Brady Garrett sees what is being done and wants to do more.

As a psychologist for Cherokee Nation Behavioral Health in Tahlequah, Oklahoma, the Bloomberg fellow has been on the frontline of America’s opioid epidemic, dealing with one of the nation’s most marginalized populations. Native Americans and Alaska Natives have been particularly hard hit by the epidemic, with the highest overdose death rates in 2015 of any race or ethnicity: 22.1 per 100,000 people in metropolitan areas and 19.8 per 100,000 people in rural areas.

With such alarming statistics, native communities need swift solutions. But Garrett, a part-time MPH candidate at the Johns Hopkins Bloomberg School of Public Health, says Native health systems, including those of the Cherokee Nation, have struggled in their fight against opioids for a variety of reasons.

We talked to Garrett about how he’s gaining the skills, connections and perspective necessary to bring data-driven public health approaches to his day-to-day work with people in his community. 

Bloomberg Fellow Brady Garrett

How did you come to work for the Cherokee Nation? 
The Cherokee Nation has been just incredibly supportive of my professional goals since I was an undergrad. When I left to pursue my Ph.D., I knew I wanted to go back and work for the tribe. My doctoral program specifically emphasized health disparities and I really took to that. The Cherokee Nation and American Indians as a whole are a health-disparaged population. There are   high rates of depression, suicide, post-traumatic stress disorder, substance use — in particular opioid misuse and opioid-related addiction.

Where are you and your colleagues in Tahlequah on addressing the opioid crisis?

One of the biggest take-homes from my time at Johns Hopkins is that tribal  health systems often lack the resources and capacity to collect public health information that’s crucial for us to understand the crisis. We see [addiction] in our facilities every day and hear about opioid overdoses, but what we need is funding for research to quantify the problem. Only if we come to understand both the trends and hotspots of the opioid crisis in Cherokee Nation can we even think about applying for funding to kick-start harm-reduction initiatives, like syringe exchange and medication-assisted treatment. Programs that have been in place in other states and municipalities for decades.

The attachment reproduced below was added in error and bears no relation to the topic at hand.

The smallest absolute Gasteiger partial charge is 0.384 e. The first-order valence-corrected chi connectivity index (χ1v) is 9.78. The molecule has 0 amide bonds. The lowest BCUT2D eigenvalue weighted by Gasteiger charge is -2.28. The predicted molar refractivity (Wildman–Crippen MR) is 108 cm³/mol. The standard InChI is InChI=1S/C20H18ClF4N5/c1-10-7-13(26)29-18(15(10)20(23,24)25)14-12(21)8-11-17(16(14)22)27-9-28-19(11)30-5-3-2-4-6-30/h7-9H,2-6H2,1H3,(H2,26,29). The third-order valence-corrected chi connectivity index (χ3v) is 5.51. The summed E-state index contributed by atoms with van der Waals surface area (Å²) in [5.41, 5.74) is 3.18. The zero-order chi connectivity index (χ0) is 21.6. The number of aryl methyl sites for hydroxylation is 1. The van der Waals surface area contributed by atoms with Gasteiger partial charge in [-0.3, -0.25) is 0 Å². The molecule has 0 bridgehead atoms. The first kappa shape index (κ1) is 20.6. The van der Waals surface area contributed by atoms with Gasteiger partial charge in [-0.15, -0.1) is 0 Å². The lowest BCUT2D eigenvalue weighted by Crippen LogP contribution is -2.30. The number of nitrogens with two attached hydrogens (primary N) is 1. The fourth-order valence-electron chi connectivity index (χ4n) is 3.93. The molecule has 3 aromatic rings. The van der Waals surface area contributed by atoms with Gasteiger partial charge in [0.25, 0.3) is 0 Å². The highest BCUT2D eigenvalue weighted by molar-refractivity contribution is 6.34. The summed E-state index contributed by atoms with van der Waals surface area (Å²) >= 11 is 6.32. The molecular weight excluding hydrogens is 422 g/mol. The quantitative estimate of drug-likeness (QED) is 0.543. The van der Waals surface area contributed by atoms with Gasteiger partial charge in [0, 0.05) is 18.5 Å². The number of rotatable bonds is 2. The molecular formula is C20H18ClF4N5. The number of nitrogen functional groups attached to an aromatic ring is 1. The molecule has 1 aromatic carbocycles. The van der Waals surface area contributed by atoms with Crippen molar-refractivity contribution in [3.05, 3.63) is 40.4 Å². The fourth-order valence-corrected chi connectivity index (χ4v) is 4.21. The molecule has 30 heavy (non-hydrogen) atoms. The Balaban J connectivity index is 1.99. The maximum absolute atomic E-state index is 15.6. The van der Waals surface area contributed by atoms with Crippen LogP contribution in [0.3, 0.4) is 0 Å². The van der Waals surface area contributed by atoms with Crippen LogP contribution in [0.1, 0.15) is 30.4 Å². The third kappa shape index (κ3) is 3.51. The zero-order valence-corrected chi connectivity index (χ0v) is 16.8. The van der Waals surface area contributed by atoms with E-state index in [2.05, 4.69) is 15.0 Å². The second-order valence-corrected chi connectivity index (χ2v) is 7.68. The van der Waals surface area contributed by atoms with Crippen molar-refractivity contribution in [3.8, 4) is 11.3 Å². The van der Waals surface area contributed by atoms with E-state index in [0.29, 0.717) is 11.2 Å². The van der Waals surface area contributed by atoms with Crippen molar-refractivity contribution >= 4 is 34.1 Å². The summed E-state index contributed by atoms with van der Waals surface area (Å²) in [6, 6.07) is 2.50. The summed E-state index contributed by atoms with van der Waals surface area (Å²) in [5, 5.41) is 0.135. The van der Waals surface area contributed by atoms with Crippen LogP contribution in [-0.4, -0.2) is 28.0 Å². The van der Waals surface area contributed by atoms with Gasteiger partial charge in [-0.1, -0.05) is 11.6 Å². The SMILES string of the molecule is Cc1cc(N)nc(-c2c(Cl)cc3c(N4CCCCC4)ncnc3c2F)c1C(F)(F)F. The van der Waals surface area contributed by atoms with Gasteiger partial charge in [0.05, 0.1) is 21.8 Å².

How are you using what you’ve learned during your time at the Bloomberg American Health Initiative?

The most valuable asset I’ve received is confidence. Oftentimes, the issues of opioid addiction and breaking down stigma around mental health in my community can seem daunting, especially considering the cultural aversion to westernized health care, let alone behavioral health care. But every class or symposium or institute I attend at Johns Hopkins strengthens my resolve to do what I’m passionate about doing. With the relationships I’m making and the knowledge I’m gaining , I see the starting line for tackling the opioid crisis and how to connect to the resources necessary to collect data and accurately scope the problem in a way that is meaningful and culturally responsive.